How do these warm March high temperatures rank up?

March 2012 has shown just how variable weather can be in Northern Michigan during the spring. March 2012 began in typical fashion, with high temperatures generally in the 30s with low temperatures in the teens and single digits. Snowfall through the first half of the month was nearly seasonal across much of Northern Michigan, with most areas receiving between 7 and 15 inches of snow. Higher snowfall amounts, nearing 24 inches, were noted over portions of Northwest Lower Michigan March 3rd and 4th, in a late winter snow storm.

 

However over the past week, the Northern Great Lakes have been influenced by a warming trend and witness to summer like temperatures. Temperatures across Northern Michigan since March 16th have trended more like late May and June, rather than the middle of March. Several daily March temperature records have been broken since the 16th, and even some all-time record high temperatures for the month have been set.

 

Normal high temperatures across Northern Michigan for the second week of March range between 35 and 42 degrees. Therefore, afternoon temperatures have been averaging 30 to 40 degrees above normal since the weekend.

 

The chart below shows the average temperature for the period March 1st – 23rd   2012 compared to normal.

 

Location

Average  Temp:March 1st-23rd 2012

Average March 1st-23rd Temp (1981-2010)

Average Temp: March1st-23rd 2012 (Ranking)
 Alpena  42.1  27.1  1st
Houghton Lake  45.2  27.5  1st
 Traverse City  48.4  29.1  1st
 Gaylord  42.7  26.0  1st
Sault Ste. Marie  38.4  24.6  1st


So why is this happening? The answer lies with the larger scale weather pattern, which has been more or less stuck in place from late fall until now. When we talk about larger scale weather patterns, we often refer to the jet stream, a stream of fast moving winds at the upper levels of the atmosphere that encircles the globe. This stream of fast moving air meanders both equator-ward and poleward (much like a winding river), creating troughs and ridges over parts of the hemisphere. These buckles in the jet stream are caused by a variety of factors, such as ocean-atmosphere interactions (such as La Nina or El Nino), topography and natural oscillations. The jet stream is driven by temperature contrasts between the poles and the equator, acting as a means to balance out these natural existing temperature differences due to more solar heating at the equator than at the poles. Therefore, the jet stream serves as a "divider" between warm tropical air to the south, and cold polar air to the north.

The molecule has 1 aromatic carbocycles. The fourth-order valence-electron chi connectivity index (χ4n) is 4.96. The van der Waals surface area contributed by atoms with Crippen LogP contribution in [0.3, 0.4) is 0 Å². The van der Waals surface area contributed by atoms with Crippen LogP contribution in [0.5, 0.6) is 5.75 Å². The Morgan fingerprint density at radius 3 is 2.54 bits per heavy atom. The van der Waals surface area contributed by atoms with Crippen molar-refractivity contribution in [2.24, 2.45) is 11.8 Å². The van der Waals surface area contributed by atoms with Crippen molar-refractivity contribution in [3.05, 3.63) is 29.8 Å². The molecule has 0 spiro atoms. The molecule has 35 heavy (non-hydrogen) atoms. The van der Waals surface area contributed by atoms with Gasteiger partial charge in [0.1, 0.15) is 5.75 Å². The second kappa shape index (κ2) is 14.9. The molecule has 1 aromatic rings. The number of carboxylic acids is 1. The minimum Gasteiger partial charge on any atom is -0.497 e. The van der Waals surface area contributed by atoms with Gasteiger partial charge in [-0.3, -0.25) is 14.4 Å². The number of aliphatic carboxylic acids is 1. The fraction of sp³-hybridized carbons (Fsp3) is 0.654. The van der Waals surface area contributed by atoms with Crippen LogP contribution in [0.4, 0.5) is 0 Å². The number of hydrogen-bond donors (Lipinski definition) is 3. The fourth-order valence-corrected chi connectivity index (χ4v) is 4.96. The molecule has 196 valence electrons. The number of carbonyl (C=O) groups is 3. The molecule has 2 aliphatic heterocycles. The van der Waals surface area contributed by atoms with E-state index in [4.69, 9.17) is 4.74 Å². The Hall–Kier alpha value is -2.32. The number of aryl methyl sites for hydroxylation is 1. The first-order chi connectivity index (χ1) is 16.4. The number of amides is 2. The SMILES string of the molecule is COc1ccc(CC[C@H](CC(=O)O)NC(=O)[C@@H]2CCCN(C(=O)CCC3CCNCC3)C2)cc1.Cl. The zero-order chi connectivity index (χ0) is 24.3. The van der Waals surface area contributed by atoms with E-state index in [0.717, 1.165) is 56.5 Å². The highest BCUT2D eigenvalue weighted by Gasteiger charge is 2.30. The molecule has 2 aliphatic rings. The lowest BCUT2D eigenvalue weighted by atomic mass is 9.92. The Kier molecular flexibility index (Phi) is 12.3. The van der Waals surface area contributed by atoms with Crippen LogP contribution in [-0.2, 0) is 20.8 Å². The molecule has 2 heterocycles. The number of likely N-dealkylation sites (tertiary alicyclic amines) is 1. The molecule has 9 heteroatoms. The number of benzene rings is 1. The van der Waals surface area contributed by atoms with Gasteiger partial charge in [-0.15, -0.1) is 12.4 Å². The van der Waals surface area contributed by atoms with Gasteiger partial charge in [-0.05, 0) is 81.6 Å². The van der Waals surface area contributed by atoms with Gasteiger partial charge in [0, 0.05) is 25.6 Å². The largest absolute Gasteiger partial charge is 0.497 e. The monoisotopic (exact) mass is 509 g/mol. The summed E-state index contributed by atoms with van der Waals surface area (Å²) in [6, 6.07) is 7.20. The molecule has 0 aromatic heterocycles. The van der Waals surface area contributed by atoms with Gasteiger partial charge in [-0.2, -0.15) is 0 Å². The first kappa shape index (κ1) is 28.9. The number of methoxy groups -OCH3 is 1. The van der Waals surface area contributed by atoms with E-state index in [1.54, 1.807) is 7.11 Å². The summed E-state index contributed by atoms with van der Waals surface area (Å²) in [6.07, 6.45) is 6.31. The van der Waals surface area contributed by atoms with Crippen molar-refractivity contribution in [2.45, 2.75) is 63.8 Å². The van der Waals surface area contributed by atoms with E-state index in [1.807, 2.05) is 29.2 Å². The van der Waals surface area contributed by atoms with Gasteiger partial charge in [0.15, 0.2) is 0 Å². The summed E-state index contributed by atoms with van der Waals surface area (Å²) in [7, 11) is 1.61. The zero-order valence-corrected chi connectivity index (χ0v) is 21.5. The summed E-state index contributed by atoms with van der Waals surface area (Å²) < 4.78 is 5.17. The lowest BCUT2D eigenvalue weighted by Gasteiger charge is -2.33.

Below are two images, the left image is the mean position of the jet stream over the northern hemisphere from March 11th to March 16th. Note the ribbon of faster moving winds (brighter colors) over the mid-latitudes. This image is at the 250mb pressure level, the level of the atmosphere where you would get a barometer reading of 250mb (roughly around 30,000 feet; sea level barometer readings are around 1000mb, remember pressure decreases as you go up). The right image is what is known as 250mb geopotential height, an approximated distance between sea level (in meters) and the 250mb level; averaged over the same time period. Geopotential heights correlate fairly well with temperatures at the surface, meaning lower geopotential heights (cooler colors) relate to cooler temperatures, and vise versa for higher geopotential heights (warm colors).



      


Note how far north the jet stream is displaced over the eastern two-thirds of the U.S. This is indicative of an upper air ridge, corresponding to warmer temperatures and generally fair weather. This can be seen by the warmer colors of geopotential height map (think warmer temperatures). Also note that winter did not go away for everyone, with dips in the jet stream (troughs) and corresponding cooler temperatures (lower geopotential heights) over Northern Europe, Siberia, and even Alaska. Some places on that side of the globe had a brutal winter, with Valdez, Alaska still reporting an 86 inch snow depth as of March 21st!


So when does this pattern change with a return to more normal early spring temperatures? Currently, there are no indications of a major pattern change over the short term (next 7-10 days), as the global pattern remains in a happy balance of relatively stationary troughs and ridges. The entity of NOAA that issues the longer range outlooks, the Climate Prediction Center, continues to indicate the potential for above normal temperatures continuing into the month of April (see bottom image). Now keep in mind, there very well may be bouts of colder, and even snowy weather into April (it is northern Michigan after all), but these types of specifics are difficult to forecast this far out...we will just have to wait and see.




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